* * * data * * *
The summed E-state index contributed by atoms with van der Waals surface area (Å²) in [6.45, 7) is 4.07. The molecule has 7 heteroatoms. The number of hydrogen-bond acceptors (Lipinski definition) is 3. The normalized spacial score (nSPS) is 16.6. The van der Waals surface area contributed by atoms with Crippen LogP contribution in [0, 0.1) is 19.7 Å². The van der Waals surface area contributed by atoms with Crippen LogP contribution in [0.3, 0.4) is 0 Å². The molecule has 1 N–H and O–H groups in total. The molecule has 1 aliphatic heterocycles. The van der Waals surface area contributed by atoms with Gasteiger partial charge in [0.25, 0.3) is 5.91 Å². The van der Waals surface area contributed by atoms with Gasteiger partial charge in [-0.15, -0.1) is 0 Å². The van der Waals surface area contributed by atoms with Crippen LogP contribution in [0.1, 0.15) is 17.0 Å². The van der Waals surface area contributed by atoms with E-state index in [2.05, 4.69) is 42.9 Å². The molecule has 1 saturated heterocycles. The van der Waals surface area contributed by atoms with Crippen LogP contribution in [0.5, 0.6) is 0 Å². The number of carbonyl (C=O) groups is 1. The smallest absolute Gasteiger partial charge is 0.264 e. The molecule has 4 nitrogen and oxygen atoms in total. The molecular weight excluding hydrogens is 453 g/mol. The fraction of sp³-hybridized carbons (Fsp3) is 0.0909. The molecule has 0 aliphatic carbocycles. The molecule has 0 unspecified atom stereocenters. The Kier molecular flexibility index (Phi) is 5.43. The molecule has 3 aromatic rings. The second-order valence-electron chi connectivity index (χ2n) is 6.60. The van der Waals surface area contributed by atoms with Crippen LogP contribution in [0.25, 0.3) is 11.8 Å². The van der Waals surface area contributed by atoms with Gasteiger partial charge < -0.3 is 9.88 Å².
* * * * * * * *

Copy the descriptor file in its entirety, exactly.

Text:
The summed E-state index contributed by atoms with van der Waals surface area (Å²) in [6.45, 7) is 4.07. The molecule has 7 heteroatoms. The number of hydrogen-bond acceptors (Lipinski definition) is 3. The normalized spacial score (nSPS) is 16.6. The van der Waals surface area contributed by atoms with Crippen LogP contribution in [0, 0.1) is 19.7 Å². The van der Waals surface area contributed by atoms with Crippen LogP contribution in [0.3, 0.4) is 0 Å². The molecule has 1 N–H and O–H groups in total. The molecule has 1 aliphatic heterocycles. The van der Waals surface area contributed by atoms with Gasteiger partial charge in [0.25, 0.3) is 5.91 Å². The van der Waals surface area contributed by atoms with Gasteiger partial charge in [-0.15, -0.1) is 0 Å². The van der Waals surface area contributed by atoms with Crippen LogP contribution in [0.1, 0.15) is 17.0 Å². The van der Waals surface area contributed by atoms with E-state index in [2.05, 4.69) is 42.9 Å². The molecule has 1 saturated heterocycles. The van der Waals surface area contributed by atoms with Crippen LogP contribution in [0.5, 0.6) is 0 Å². The number of carbonyl (C=O) groups is 1. The smallest absolute Gasteiger partial charge is 0.264 e. The molecule has 4 nitrogen and oxygen atoms in total. The molecular weight excluding hydrogens is 453 g/mol. The fraction of sp³-hybridized carbons (Fsp3) is 0.0909. The molecule has 0 aliphatic carbocycles. The molecule has 0 unspecified atom stereocenters. The Kier molecular flexibility index (Phi) is 5.43. The molecule has 3 aromatic rings. The second-order valence-electron chi connectivity index (χ2n) is 6.60. The van der Waals surface area contributed by atoms with Crippen LogP contribution in [0.25, 0.3) is 11.8 Å². The van der Waals surface area contributed by atoms with Gasteiger partial charge < -0.3 is 9.88 Å².